This coming weekend I have a 'free pass'. A whole weekend off with girlfriends, just on my own, at the British seaside. My son's not too thrilled to be left out of what he imagines will be non-stop buckets and sandcastles. But I'm pretty happy to be getting to sleep a whole night without being kicked by little feet.
I've been researching the best ways to get the cheapest possible train tickets. Here's what I found. Hopefully it will be of some help to others! And please, do pass on your own tips. I'd love to hear them.
The right websites
Don't use travel sites like The Train Line. Go direct to the website for the train operator. You'll get cheaper tickets there, with discounts available that you won't find elsewhere, and fewer charges. What you could use a travel site for is finding out which train operator(s) cover your destination.
Here's something I only found out while hunting down train ticket bargains. Train operators are also obliged to sell tickets for the services of other companies too.
If you use National Rail's website, you'll be taken directly to the relevant operator's website when you click to buy a fare. I've found that sometimes this gives me a cheaper fare than I would get if I searched directly on the operator's website, and at other times it's the other way around. So, as much as it is a pain, do both searches.
National Rail also lists all special offers on its website, which is well worth checking out. Click here.
If you need to call National Railway Enquiries, use 020 7068 0519 instead of paying for the national rate number. When you're using the website, tick the box next to 'Include slower trains' for cheaper fares. It is in the Plan Your Journey box.
Have a look for tickets on the lines that carry open access train operators. There's only a few in the UK - you can find a list here.
Mix and match
As mentioned above, looking for slower routes is one option. For example, Midland Mainline operate out of St Pancras, and run slower but cheaper services on similar routes to Virgin, which operates out of Kings Cross.
This is something I'm a pretty old hand at, having had to find the cheapest routes from London to the East Midlands twice a month for a couple of years. I've found it applies on most other routes as well.
It's one reason why I always do my first search for train tickets using National Rail's site, as you can flick through the 'Details' on each and soon get a good idea of the operators who run services to particular destinations.
But, the next bit is something completely new that I only found out researching this blog post. You can also try mixing up parts of your route, especially if it is a long journey.
For example, if part of your trip is during peak hour, you can buy a ticket for that portion of the trip and keeping it to the shortest part of the trip. Then buy another ticket for the longer, off peak part.
Use a railcard
There are a number of railcards available nationally that will provide a discount on train services. A Family & Friends Railcard for example will give you one third off adult off peak tickets, and up to 60% off children's. Tip: there's usually a sale on this at the start of the year, well worth keeping an eye out for.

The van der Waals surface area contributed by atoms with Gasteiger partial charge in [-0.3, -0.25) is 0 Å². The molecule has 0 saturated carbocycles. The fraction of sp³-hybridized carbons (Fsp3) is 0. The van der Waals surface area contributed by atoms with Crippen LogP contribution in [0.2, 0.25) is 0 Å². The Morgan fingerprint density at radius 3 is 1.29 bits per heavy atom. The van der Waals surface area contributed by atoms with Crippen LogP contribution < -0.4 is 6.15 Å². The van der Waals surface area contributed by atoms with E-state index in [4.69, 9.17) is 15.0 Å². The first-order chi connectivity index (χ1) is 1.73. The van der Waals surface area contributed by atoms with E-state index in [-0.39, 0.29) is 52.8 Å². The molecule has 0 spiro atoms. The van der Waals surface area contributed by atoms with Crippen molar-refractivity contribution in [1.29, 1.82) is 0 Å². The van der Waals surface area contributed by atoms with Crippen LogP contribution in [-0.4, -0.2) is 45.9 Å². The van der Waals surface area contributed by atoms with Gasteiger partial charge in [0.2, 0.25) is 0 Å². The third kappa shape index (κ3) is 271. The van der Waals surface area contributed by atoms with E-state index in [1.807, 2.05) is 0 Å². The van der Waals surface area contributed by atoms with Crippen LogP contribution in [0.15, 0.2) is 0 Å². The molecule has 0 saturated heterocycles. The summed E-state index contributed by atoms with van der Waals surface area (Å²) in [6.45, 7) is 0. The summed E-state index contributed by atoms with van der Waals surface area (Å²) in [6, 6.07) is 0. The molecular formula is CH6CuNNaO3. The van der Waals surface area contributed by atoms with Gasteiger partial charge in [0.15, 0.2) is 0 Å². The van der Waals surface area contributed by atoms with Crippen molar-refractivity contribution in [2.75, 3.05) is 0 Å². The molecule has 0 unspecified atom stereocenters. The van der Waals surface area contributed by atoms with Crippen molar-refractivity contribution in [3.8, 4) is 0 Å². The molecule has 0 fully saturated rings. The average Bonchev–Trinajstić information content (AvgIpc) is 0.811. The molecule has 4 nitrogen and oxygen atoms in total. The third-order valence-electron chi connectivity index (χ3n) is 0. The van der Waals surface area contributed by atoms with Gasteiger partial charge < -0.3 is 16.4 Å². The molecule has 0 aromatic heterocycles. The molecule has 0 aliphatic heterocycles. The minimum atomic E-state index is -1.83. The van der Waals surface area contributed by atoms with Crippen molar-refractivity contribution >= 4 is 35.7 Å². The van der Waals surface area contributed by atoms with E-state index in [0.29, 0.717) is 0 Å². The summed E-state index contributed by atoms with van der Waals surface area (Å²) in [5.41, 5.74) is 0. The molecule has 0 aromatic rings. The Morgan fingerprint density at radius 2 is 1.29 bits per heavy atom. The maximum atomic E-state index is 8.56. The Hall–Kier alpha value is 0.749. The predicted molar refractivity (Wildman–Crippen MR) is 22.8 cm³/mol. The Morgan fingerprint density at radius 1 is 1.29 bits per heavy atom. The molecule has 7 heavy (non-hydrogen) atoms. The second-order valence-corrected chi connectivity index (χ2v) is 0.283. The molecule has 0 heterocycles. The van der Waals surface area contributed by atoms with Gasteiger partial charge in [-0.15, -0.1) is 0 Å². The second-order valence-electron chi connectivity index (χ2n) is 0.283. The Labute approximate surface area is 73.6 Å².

As well as the more well known national railcards, there are also regional ones. These also give a third off tickets. Check on your regional travel website, or with your local train operators, to find out what's available.
Use Oyster in London
If you don't already live in London or near enough for a day trip, you'll probably venture into London at least once with the kids. An Oyster card can be worth investing in.
You can use an Oyster card on buses, the Underground, the new Overground services, trams and train services in South London as well as a few in the North.
In London there's one fare for buses and trams, no matter how long or short your trip is. If you pay by cash it's £2.20; using an Oyster card it is £1.30.
Interestingly, I just found out that the Oyster card will count a journey as a single trip if you change between modes of transport at a designated out of station interchange. For example, between the underground station Embankment and the rail station Charing Cross. There's a list of these interchanges here at the Oyster and Rail website.
This is an unofficial website, but a pretty useful one. It's thorough, and it turns out that Oyster Cards are a bit more complicated than I realised!
Rangers and Rovers
For other areas there's Rangers and Rovers. I hadn't heard of these before either. I really must learn more about public transport around the UK! You'll find a list of these on the National Rail website here.
These can be quite handy if you're going somewhere for a short break, as they give you the option of doing a number of train journeys locally over a set period of time.
And Finally ...
Here's a few random things I found out. You can have fares for the UK at your fingertips with a CD. It costs about a tenner, and you can find it here.
PlusBus is an option you'll get when you buy tickets from a train operator's website. Where it is available, you'll get unlimited bus travel at your destination. You'll need to compare it to local fares to make sure it works out cheaper.
Advance tickets are the cheapest. This is where you book a specific train time. It turns out that train companies release these in batches. National Rail (I'm beginning to really like this site) lists the dates furthest ahead that you can book advance tickets for each operator. Click here.
At the moment this goes to July and August, so if you're taking a summer break in the UK you might want to book tickets sharpish. These are the cheapest tickets, so they go the quickest.